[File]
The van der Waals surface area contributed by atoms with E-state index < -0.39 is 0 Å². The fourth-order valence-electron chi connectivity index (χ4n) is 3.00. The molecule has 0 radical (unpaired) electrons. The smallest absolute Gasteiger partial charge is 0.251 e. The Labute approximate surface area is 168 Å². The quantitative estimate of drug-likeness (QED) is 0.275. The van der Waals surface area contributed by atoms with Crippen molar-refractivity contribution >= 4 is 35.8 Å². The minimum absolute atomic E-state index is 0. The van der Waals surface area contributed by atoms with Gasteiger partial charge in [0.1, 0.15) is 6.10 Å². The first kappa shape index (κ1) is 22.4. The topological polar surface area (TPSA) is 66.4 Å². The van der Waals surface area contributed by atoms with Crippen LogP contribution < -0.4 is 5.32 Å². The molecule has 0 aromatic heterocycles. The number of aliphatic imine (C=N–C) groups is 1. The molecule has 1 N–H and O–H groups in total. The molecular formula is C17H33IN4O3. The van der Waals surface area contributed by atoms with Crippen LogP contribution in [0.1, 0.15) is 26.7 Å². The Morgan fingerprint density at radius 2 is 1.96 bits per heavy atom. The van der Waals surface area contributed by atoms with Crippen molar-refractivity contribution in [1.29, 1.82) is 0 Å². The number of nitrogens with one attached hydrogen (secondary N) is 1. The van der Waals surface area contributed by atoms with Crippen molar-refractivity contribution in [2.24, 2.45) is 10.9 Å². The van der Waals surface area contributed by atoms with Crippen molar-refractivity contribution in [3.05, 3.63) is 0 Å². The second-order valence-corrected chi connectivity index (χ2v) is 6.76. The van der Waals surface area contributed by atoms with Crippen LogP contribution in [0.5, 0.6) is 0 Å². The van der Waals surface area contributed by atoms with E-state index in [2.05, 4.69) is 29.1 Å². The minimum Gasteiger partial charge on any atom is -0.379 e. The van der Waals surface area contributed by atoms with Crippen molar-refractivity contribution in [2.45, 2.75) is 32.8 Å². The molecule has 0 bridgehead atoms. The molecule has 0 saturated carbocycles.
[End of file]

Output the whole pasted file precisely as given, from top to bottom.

The van der Waals surface area contributed by atoms with E-state index < -0.39 is 0 Å². The fourth-order valence-electron chi connectivity index (χ4n) is 3.00. The molecule has 0 radical (unpaired) electrons. The smallest absolute Gasteiger partial charge is 0.251 e. The Labute approximate surface area is 168 Å². The quantitative estimate of drug-likeness (QED) is 0.275. The van der Waals surface area contributed by atoms with Crippen molar-refractivity contribution >= 4 is 35.8 Å². The minimum absolute atomic E-state index is 0. The van der Waals surface area contributed by atoms with Gasteiger partial charge in [0.1, 0.15) is 6.10 Å². The first kappa shape index (κ1) is 22.4. The topological polar surface area (TPSA) is 66.4 Å². The van der Waals surface area contributed by atoms with Crippen LogP contribution < -0.4 is 5.32 Å². The molecule has 0 aromatic heterocycles. The number of aliphatic imine (C=N–C) groups is 1. The molecule has 1 N–H and O–H groups in total. The molecular formula is C17H33IN4O3. The van der Waals surface area contributed by atoms with Crippen LogP contribution in [0.1, 0.15) is 26.7 Å². The Morgan fingerprint density at radius 2 is 1.96 bits per heavy atom. The van der Waals surface area contributed by atoms with Crippen molar-refractivity contribution in [1.29, 1.82) is 0 Å². The number of nitrogens with one attached hydrogen (secondary N) is 1. The van der Waals surface area contributed by atoms with Crippen molar-refractivity contribution in [2.24, 2.45) is 10.9 Å². The van der Waals surface area contributed by atoms with Crippen molar-refractivity contribution in [3.05, 3.63) is 0 Å². The second-order valence-corrected chi connectivity index (χ2v) is 6.76. The van der Waals surface area contributed by atoms with Crippen LogP contribution in [0.5, 0.6) is 0 Å². The van der Waals surface area contributed by atoms with E-state index in [2.05, 4.69) is 29.1 Å². The minimum Gasteiger partial charge on any atom is -0.379 e. The van der Waals surface area contributed by atoms with Crippen molar-refractivity contribution in [2.45, 2.75) is 32.8 Å². The molecule has 0 bridgehead atoms. The molecule has 0 saturated carbocycles.